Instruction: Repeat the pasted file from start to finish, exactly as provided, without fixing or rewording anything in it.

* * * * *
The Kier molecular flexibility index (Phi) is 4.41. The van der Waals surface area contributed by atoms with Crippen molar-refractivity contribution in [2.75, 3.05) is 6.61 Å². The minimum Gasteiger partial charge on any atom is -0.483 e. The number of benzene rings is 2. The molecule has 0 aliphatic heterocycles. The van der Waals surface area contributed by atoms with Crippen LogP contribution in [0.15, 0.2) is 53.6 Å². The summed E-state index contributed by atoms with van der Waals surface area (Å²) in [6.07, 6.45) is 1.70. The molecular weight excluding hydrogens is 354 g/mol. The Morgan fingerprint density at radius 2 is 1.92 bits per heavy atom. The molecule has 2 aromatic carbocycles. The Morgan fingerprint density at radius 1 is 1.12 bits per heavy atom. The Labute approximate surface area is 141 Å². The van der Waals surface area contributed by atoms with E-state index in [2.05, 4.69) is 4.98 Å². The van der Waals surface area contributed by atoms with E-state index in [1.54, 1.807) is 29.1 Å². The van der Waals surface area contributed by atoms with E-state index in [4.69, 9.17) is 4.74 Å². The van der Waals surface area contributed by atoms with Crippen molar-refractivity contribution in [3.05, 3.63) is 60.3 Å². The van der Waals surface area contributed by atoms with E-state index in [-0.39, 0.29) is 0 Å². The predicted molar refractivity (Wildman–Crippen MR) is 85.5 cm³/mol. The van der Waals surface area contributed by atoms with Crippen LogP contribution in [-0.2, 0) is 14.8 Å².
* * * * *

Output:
The Kier molecular flexibility index (Phi) is 4.41. The van der Waals surface area contributed by atoms with Crippen molar-refractivity contribution in [2.75, 3.05) is 6.61 Å². The minimum Gasteiger partial charge on any atom is -0.483 e. The number of benzene rings is 2. The molecule has 0 aliphatic heterocycles. The van der Waals surface area contributed by atoms with Crippen LogP contribution in [0.15, 0.2) is 53.6 Å². The summed E-state index contributed by atoms with van der Waals surface area (Å²) in [6.07, 6.45) is 1.70. The molecular weight excluding hydrogens is 354 g/mol. The Morgan fingerprint density at radius 2 is 1.92 bits per heavy atom. The molecule has 2 aromatic carbocycles. The Morgan fingerprint density at radius 1 is 1.12 bits per heavy atom. The Labute approximate surface area is 141 Å². The van der Waals surface area contributed by atoms with E-state index in [2.05, 4.69) is 4.98 Å². The van der Waals surface area contributed by atoms with E-state index in [1.54, 1.807) is 29.1 Å². The van der Waals surface area contributed by atoms with E-state index in [4.69, 9.17) is 4.74 Å². The van der Waals surface area contributed by atoms with Crippen molar-refractivity contribution in [3.05, 3.63) is 60.3 Å². The van der Waals surface area contributed by atoms with E-state index in [-0.39, 0.29) is 0 Å². The predicted molar refractivity (Wildman–Crippen MR) is 85.5 cm³/mol. The van der Waals surface area contributed by atoms with Crippen LogP contribution in [-0.2, 0) is 14.8 Å².